Article by S. E. Morgan – Historical fiction author
In the decades after the Romans left British shores, the old gods vied with the new Christian religion. Saints were named, often when they founded a new churches. Missions sent from Christian kingdoms such as Brycheiniog, deep in the Welsh mountains.
Dwynwen was daughter of the Welsh ruler Brychan Brycheiniog. She was one of a reputed 24 children, although other versions suggest 24 daughters and 24 sons! They lived in Garth Madron, (Talgarth, near Brecon) in the 5th century. Brychan reared a highly educated and godly brood, all his children studied under an elderly blind priest, Drichan, in Glandwr near Builth Wells.
Her legend was first documented in the 12th century, and her church was an important pilgrimage site in the Middle Ages but presumably there was an oral history reaching back long before that. She was revered in Wales until the Protestant Reformation, when Henry VIII’s English church discouraged the veneration of saints. Her name and the legend were largely forgotten until Victorian times when a cross was erected near her church, with another more ornate version in 1903.
In the 60’s a student introduced the idea of sending cards on her saint’s day, which was celebrated since the 15th Century on the 25th of January. Her legend predates Shakespeare and the story of the Sleeping Beauty tales by many centuries, and possibly because of the long oral history has several version.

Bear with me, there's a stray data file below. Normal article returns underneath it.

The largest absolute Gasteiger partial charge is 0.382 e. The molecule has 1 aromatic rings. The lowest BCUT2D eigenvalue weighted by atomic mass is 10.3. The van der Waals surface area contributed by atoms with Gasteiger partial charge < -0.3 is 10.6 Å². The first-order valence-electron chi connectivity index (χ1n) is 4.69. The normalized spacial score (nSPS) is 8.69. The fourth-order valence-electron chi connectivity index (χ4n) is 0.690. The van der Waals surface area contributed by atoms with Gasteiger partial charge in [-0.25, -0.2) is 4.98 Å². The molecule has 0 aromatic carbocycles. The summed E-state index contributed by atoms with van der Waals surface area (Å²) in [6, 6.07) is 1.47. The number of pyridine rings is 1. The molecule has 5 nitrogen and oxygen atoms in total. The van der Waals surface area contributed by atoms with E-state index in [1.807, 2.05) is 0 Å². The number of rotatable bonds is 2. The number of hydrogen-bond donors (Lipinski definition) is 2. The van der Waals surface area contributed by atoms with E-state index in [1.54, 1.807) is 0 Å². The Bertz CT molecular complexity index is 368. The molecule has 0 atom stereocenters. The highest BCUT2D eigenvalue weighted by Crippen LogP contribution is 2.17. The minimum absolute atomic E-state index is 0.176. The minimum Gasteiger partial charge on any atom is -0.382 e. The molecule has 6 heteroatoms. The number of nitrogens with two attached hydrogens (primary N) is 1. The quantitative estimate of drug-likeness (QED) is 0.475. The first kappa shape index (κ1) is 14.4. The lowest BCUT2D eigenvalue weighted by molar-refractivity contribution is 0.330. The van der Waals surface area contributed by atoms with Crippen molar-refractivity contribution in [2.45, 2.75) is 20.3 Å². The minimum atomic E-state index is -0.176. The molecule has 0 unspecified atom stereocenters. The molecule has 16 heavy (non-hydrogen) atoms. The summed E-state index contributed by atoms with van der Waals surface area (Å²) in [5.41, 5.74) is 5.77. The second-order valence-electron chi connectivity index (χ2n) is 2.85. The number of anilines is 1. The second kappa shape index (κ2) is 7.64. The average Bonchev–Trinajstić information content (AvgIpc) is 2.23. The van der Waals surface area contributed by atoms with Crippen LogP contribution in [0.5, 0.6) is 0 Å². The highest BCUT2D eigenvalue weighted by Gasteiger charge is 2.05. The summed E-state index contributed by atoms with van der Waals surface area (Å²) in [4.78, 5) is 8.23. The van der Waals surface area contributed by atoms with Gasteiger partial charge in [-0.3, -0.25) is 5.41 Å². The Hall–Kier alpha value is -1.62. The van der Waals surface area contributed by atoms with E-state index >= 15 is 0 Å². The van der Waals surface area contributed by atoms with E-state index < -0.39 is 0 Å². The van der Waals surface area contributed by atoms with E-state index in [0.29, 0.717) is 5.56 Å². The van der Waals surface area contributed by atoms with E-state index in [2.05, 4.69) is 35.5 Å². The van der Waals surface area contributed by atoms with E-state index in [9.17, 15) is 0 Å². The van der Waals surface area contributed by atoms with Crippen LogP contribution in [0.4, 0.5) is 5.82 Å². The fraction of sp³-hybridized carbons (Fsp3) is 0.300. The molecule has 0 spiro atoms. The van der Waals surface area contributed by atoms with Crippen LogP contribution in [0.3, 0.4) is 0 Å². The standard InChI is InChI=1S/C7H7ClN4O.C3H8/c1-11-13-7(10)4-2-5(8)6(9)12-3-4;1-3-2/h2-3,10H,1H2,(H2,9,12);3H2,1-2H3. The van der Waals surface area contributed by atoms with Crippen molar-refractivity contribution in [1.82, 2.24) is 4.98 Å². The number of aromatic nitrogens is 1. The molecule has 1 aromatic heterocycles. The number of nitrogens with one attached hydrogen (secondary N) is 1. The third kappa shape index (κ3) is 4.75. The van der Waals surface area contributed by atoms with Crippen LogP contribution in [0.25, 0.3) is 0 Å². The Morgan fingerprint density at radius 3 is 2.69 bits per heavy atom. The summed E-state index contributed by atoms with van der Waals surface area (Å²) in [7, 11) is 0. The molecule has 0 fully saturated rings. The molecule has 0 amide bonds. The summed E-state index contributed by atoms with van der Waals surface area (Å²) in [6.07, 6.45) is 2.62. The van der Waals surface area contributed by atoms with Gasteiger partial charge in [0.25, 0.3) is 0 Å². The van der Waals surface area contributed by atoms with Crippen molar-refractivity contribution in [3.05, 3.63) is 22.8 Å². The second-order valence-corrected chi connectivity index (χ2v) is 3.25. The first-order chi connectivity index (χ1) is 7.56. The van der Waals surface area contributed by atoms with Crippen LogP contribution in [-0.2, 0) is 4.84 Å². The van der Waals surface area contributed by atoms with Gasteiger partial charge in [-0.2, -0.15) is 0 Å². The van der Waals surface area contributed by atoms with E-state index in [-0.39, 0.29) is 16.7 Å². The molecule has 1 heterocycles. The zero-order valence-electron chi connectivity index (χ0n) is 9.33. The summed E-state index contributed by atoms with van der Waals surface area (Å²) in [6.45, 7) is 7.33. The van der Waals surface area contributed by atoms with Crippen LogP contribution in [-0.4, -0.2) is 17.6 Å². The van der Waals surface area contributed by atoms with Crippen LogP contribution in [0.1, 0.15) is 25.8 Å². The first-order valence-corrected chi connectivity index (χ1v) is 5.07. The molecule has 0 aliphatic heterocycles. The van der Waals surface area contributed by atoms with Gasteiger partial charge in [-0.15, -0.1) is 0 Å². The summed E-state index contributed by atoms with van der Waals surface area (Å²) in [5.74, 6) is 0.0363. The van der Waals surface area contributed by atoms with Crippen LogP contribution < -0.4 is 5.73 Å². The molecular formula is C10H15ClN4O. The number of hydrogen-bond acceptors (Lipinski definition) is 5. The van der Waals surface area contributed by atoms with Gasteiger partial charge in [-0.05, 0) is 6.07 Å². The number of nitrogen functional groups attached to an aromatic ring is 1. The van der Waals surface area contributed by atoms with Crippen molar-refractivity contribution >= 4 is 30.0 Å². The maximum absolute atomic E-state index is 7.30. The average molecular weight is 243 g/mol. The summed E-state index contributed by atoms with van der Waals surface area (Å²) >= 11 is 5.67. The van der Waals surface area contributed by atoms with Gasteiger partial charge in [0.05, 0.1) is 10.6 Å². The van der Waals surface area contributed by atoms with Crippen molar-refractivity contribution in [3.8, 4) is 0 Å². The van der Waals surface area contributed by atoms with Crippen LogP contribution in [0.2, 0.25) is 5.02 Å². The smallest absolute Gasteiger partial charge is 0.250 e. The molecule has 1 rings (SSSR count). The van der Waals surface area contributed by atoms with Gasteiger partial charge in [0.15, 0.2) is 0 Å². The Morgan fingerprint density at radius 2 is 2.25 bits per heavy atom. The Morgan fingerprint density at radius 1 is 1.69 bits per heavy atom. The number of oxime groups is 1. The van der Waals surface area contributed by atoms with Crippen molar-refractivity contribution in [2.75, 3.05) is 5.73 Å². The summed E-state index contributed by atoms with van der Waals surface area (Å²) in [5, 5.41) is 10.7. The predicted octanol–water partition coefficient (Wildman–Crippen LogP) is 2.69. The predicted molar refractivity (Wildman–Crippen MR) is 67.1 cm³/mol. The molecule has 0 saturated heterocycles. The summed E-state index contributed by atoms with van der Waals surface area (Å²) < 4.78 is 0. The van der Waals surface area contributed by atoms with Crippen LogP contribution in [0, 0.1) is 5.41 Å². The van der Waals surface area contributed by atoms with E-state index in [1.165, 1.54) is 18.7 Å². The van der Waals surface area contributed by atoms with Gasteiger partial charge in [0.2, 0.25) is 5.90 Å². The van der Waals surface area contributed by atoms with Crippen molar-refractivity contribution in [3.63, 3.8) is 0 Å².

Dwynwen fell in love with Maelon Dafodrill, a handsome prince, who returned her love, but her father would not allow the match. In many accounts, rejected Maelon either rapes or attempts to rape her. In other versions she is simply distraught because they were not allowed to marry and hopes to forget him. Broken-hearted Dwynwen runs into the forest and prays for help. An angel appears and gives her a sweet potion which turns Maelon into block of ice. Dwynwen prays again for assistance and is granted three wishes; that Maelon is revived, that she never has to marry, and that true lovers are rewarded and looked after. She retreats to the beautiful little Island off the coast on Anglesey, Ynys Llanddwyn and establishes a sanctuary amidst ‘dwarf bramble and briar rose’ beside a holy well. Pilgrimages to visit that well were made by women wanting the saint’s blessing. Whether their request would be granted was supposed to be determined by watching the direction the fish swam in her holy well.
I have based my new novel, “The King over the Sea”, around Maelon her rejected lover. Dwynwen and Maelwyn Succus, better known as St Patrick, in all probability, also lived around this time in Wales. No one knows quite who this young man Mealon was, which gave me plenty of scope for my tale, which aims to be an exciting page-turner. (Free on Kindle Unlimited).
Bio: After many years working in mental health and latterly as a civil servant, I have taken time to indulge in my passions of walking, Wales and writing. I am working to combine all three, in historical novels set in Wales. Occasional potter, photographer and painter, my aim is to develop parts of my brain little used until now – while I still have the chance.